The decision to increase or lower tuition has an effect on the different programs and levels of education that Nobody State University (NSU) can provide. The adoption of the decision to increase or lower tuition fees is noteworthy in light of the University’s desire to achieve its mission and vision, as well as its priorities. For eg, providing high-quality education while earning a fair profit. Raising or lowering the rate of tuition has an effect not only on the Institution but also on the continuing students and prospective students who may be involved in pursuing their studies at the listed university. This paper, therefore, examines whether the NSU attempts to raise more revenue through increasing tuition would necessarily result in more revenue. Certain particulars taken into consideration include conditions under which the revenue would rise, fall, or remain constant.
The approach towards determining whether an increase in tuition would lead to more revenue involves examining different related factors. First, it is imperative as informed by Baumol and Blinder (2012) that it is a major misunderstanding among the interested audience that the increase in the prices often leads to higher sales hence more revenue for organizations such as the Nobody State University in question. In this view, it is taken into account that increases in prices which in this case is the increase in tuition fees would not lead to more revenue for the University unless other influential factors are taken into account.
The theory of price elasticity and inelasticity can adequately explain the relationship between the demand for education and changes in tuition fees. As such, an increase in more revenue greatly depends on either elasticity demand or inelastic demand. According to Baumol and Blinder (2012), elasticity notes different ways in which a variable responds as well as relates to changes in other variables. For example, people register and attend lessons as well as classes in order to obtain the quality education and other related services. In this regard, education is the dependent variable that is affected by other independent variables including income, substitute universities, preferences, and costs. In line with the University’s intent to increase tuition to gain more revenue, the opportunity to do so depend on whether the changes in the price and competition posed by substitute universities have a measurable impact on the demand for education by continuing students as well as those who may be interested in joining the University in order to benefit from its services. On one hand, if the changes caused by tuition increase and competition arising from the substitute universities have a small impact on the demand for services offered by the SNU the demand is noted as being inelastic. On the other, if the changes caused by tuition increase and competition arising from the substitute universities have a great effect on the demand for services offered by the SNU the demand is noted as being elastic. Nevertheless, the inability of the aforementioned changes to cause smaller or greater impacts is considered unitary. In a natural operating environment, it inferred from Hall and Lieberman (2010) that increasing the tuition in an inelastic environment would lead rise in revenue collection, increasing the tuition in an elastic environment would result in fall of revenue collection while if the inelastic is balanced against elastic environments of adjustment, then the situation remains unitary in which revenue collection remains constant.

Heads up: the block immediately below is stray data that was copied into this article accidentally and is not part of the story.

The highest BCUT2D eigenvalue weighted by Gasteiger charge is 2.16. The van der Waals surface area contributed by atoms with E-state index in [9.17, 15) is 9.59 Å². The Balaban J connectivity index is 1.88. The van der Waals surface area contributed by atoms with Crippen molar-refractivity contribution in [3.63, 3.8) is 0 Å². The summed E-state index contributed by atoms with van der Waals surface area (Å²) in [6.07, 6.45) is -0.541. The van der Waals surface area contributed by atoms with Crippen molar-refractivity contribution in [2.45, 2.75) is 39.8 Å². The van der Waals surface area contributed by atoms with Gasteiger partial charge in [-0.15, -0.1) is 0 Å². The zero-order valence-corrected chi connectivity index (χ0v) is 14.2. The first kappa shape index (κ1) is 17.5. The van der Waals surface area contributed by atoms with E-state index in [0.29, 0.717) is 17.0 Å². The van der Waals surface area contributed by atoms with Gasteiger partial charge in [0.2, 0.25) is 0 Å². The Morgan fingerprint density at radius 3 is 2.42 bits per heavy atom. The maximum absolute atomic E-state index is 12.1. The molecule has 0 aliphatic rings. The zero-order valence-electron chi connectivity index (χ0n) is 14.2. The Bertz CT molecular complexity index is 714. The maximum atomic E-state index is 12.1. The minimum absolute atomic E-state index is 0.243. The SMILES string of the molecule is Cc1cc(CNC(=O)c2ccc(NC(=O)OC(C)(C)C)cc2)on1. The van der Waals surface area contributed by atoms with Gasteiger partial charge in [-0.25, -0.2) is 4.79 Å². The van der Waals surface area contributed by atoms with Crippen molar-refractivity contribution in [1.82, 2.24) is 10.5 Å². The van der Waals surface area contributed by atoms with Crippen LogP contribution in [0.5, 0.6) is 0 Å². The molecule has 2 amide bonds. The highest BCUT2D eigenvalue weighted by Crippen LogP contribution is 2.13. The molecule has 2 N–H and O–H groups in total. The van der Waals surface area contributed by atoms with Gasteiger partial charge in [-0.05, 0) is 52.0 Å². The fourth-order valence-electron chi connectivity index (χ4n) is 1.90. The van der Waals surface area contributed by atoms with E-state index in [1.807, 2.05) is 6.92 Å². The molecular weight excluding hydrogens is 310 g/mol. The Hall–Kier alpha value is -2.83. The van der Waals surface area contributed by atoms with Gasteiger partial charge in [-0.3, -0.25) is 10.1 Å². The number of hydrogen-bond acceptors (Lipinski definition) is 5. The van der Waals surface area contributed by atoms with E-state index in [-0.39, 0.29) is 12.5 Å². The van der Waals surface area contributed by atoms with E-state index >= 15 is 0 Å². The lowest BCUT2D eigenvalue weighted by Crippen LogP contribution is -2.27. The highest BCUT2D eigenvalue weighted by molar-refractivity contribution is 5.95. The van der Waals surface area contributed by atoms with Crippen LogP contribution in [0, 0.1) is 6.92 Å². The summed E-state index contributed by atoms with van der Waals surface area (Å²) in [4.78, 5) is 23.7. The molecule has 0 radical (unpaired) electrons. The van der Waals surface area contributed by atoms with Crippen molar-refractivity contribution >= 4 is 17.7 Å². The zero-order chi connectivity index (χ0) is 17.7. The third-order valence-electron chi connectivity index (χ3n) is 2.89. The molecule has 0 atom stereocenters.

Comparatively, in a situation that the true price elasticity was -1.2, interpreted as being inelastic (Hall & Lieberman, 2010), the percentage change in demand for education by the interested students would be smaller compared to price changes. In such a situation, it is advisable that the University raises the tuition fees since it would be able to collect more revenues that it desires.
Subsequently, regarding assuming the responsibilities of NSU president in full understanding of the predicament he or she is faced with, the opportunity to increase revenue collection for the University is fundamentally based on two pillars. First, the collection of more revenue should be under inelastic environments in which raising the tuition fees would have a negligible effect on the demand for education. Education is a necessity, thus, raising the tuition fees while maintaining quality to the expectations of the clients’ putts off all the competitors in the name of alternative Universities. Offering quality education obtains client loyalty hence preferences and point of attraction to potential clients. Secondly, the University other than raising the prices should lower the prices to attract more clients which relatively increase the customer’s base resulting in more revenue for the NSU.
In summary, it is not necessarily true that raising prices of commodities leads to increase in profits or revenue collection. However, it should be noted that other than the prices, there are other related independent factors such as the source of substitute commodities, client’s tastes, as well as income levels that dictate the possibility of being able to collect more revenue (Hall & Lieberman, 2010). Therefore, the question of raising or lowering tuition for more revenue depends on the prevailing independent factors as well as the market base.
Baumol, W. J., & Blinder, A. S. (2012). Macroeconomics: Principles & policy. Mason, OH: South Western, Cengage Learning.
Hall, R. E., & Lieberman, M. (2010). Economics: Principles & applications. Mason, OH: South-Western Cengage Learning.